All too often travelers find themselves crawling around on their hotel room floor looking for telephone jacks, waiting ages for room service, and stumbling in the dark during late-night trips to the bathroom. Such inconveniences—however minor—may soon be a thing of the past as hotels scramble to keep up with these high-tech times.
And it's not all about super-fast Internet service, the industry's key passion in recent years. Hotels are now using technology to streamline every aspect of their operations, testing and installing new gadgets and software: handheld computers for curbside check-in; mini-bars that know your likes and dislikes; thermostats that adjust the temperature according to whether you're in the room; digital movies on demand; biometric scanners for tighter security; and electronics that alter everything from the firmness of the mattress to the art on the walls according to your preferences. In other words, hotels may soon be delivering a highly personalized experience using highly impersonal machines.
"Why not give customers only what they want?" asks Ely Dahan, professor of marketing and new product development at MIT. "Today, every room is identical, which hotel companies believe is more efficient. But why give everyone HBO when only some people watch it?What if rooms changed to fit your needs?"
One product making it easy to accommodate guests' personal preferences is the Bartech "e-fridge," currently installed in 19 U.S. hotels such as the Nikko San Francisco and the Hay-Adams in Washington, D.C. The Maryland company's mini-bar has sensors that detect when a beverage has been removed. The front desk is alerted, your bill is updated, and room service knows what to replace in the morning. The e-fridge can also be programmed to change drink prices throughout the day, lowering them, for example, during happy hour. Frequent guests at the Nikko will find their mini-bars stocked only with their favorite drinks, preferences gleaned from past selections.
The beauty of the e-fridge is that it looks like any other, non-computerized mini-bar, so the guest doesn't even have to know what's happening behind the scenes. "Every technology should be discreet and intuitive," says Fraser Hickox, general manager of research and technology for Peninsula hotels, which has set an industry standard with its bedside control panels. "If you have to sit down and read a book to figure it out, we've lost you."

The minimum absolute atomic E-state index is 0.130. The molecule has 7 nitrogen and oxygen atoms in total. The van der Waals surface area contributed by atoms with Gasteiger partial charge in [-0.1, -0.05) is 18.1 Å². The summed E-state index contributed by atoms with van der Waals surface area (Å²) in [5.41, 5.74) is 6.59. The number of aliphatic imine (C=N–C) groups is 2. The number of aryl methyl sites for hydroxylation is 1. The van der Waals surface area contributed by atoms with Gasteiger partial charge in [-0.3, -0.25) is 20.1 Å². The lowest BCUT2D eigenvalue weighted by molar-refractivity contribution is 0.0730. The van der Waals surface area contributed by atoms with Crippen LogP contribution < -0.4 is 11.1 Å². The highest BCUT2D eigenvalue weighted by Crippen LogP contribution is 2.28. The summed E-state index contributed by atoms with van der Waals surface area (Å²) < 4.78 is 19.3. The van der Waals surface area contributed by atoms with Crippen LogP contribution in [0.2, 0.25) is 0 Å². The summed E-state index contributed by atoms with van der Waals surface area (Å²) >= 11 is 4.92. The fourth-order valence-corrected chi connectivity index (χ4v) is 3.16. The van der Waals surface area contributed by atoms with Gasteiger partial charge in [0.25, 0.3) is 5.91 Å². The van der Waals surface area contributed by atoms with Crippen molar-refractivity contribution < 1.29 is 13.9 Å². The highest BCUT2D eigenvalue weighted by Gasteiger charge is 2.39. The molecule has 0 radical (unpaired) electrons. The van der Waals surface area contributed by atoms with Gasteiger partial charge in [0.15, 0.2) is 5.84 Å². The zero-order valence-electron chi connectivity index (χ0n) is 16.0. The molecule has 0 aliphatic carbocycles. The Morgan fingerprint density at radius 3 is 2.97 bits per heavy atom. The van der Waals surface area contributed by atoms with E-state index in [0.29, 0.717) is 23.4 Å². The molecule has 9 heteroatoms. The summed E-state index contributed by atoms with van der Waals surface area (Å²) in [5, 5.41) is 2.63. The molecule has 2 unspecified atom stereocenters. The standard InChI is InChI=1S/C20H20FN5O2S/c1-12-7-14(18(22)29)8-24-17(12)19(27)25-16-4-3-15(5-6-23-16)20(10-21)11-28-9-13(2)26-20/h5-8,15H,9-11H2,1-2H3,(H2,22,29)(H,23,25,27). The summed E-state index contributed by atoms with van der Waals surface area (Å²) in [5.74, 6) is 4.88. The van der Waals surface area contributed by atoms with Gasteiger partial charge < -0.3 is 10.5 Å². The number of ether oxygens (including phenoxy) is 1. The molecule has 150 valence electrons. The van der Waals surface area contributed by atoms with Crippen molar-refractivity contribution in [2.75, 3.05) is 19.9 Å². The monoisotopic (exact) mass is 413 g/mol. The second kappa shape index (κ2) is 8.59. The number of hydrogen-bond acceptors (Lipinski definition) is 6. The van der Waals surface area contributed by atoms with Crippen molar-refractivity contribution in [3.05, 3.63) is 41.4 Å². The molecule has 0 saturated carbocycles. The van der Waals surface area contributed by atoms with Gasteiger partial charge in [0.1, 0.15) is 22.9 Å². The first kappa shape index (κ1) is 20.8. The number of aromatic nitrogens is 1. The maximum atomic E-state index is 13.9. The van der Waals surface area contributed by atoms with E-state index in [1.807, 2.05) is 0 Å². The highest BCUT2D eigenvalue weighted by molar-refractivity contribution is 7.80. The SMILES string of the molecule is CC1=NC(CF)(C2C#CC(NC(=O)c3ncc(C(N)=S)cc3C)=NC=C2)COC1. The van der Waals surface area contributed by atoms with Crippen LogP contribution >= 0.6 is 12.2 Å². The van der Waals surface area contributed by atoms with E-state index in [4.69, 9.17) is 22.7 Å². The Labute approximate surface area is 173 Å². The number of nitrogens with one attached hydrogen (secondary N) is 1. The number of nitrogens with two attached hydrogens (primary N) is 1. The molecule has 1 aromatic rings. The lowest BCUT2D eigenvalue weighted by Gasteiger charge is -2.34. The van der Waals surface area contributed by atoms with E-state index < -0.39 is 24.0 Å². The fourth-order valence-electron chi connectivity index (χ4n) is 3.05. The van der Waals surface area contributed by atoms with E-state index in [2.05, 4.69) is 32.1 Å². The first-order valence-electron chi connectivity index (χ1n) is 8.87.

No need to read up on "smart" cards, keys that do more than merely open the door. NTRU Cryptosystems Inc., an encryption company based in Burlington, Massachusetts, recently created the security feature for a chip-equipped key card that uses radio waves to send information. Flash it in front of your door to enter, or just keep it in your pocket and aim. The same key could also be linked to your credit card and used to pay for dinner—no need to sign anything—and even assist with luggage transfer: Place the card in your bag, and when the luggage comes off the conveyor belt the airline can retrieve it, scan it, and send it straight to your hotel.
Ultimately, the card might also contain a biometric record of your face, a feature that's already being used in other industries. Virginia-based EyeTicket is testing iris-recognition technology at London's Heathrow airport that lets frequent travelers on British Airways and Virgin Atlantic bypass long immigration lines. In seconds, the machine can verify your identity. Hotels could use the technology for security and to make guests' lives easier: eventually, you could unlock your door just by looking at it.
Another way to get in might be by "beaming" your PDA at the lock, which would be precoded for your arrival. Remote check-in via PDA is now being implemented at a handful of hotels, including the Muse and the Bryant Park Hotel, both in New York. PDA-toting staffers check you in curbside and issue you a key card on your way upstairs, then check you out the same way. In the future, you could check yourself in using your own handheld—even ordering room service while you're at it.